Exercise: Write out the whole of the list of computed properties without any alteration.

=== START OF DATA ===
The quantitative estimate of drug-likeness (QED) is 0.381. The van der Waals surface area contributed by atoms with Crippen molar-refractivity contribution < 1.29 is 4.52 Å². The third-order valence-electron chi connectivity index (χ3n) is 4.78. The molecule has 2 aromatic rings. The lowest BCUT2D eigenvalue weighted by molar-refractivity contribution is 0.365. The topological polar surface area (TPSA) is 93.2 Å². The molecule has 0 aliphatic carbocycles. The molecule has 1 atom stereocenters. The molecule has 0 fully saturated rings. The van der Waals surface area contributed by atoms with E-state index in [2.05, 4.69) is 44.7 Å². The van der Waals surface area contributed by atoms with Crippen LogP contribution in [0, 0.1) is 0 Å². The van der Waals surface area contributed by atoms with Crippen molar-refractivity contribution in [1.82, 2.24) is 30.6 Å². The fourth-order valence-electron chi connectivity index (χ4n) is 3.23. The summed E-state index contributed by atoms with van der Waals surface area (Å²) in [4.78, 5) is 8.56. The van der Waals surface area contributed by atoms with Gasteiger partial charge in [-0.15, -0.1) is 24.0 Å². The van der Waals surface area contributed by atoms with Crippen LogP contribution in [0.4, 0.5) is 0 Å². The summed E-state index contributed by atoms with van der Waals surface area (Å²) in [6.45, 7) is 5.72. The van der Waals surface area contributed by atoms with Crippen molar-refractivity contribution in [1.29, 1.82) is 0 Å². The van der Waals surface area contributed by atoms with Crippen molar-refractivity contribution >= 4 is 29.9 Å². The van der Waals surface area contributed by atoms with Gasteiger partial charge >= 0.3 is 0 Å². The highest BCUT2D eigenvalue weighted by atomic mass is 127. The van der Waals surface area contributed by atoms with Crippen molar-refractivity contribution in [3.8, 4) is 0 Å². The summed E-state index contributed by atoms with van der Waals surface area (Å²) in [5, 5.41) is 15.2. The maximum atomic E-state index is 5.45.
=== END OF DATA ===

The quantitative estimate of drug-likeness (QED) is 0.381. The van der Waals surface area contributed by atoms with Crippen molar-refractivity contribution < 1.29 is 4.52 Å². The third-order valence-electron chi connectivity index (χ3n) is 4.78. The molecule has 2 aromatic rings. The lowest BCUT2D eigenvalue weighted by molar-refractivity contribution is 0.365. The topological polar surface area (TPSA) is 93.2 Å². The molecule has 0 aliphatic carbocycles. The molecule has 1 atom stereocenters. The molecule has 0 fully saturated rings. The van der Waals surface area contributed by atoms with E-state index in [2.05, 4.69) is 44.7 Å². The van der Waals surface area contributed by atoms with Crippen LogP contribution in [0, 0.1) is 0 Å². The van der Waals surface area contributed by atoms with Crippen molar-refractivity contribution in [1.82, 2.24) is 30.6 Å². The fourth-order valence-electron chi connectivity index (χ4n) is 3.23. The summed E-state index contributed by atoms with van der Waals surface area (Å²) in [4.78, 5) is 8.56. The van der Waals surface area contributed by atoms with Gasteiger partial charge in [-0.15, -0.1) is 24.0 Å². The van der Waals surface area contributed by atoms with Crippen LogP contribution in [0.4, 0.5) is 0 Å². The summed E-state index contributed by atoms with van der Waals surface area (Å²) in [6.45, 7) is 5.72. The van der Waals surface area contributed by atoms with Crippen molar-refractivity contribution in [1.29, 1.82) is 0 Å². The van der Waals surface area contributed by atoms with Crippen molar-refractivity contribution >= 4 is 29.9 Å². The van der Waals surface area contributed by atoms with Gasteiger partial charge >= 0.3 is 0 Å². The highest BCUT2D eigenvalue weighted by atomic mass is 127. The van der Waals surface area contributed by atoms with Crippen molar-refractivity contribution in [3.8, 4) is 0 Å². The summed E-state index contributed by atoms with van der Waals surface area (Å²) in [5, 5.41) is 15.2. The maximum atomic E-state index is 5.45.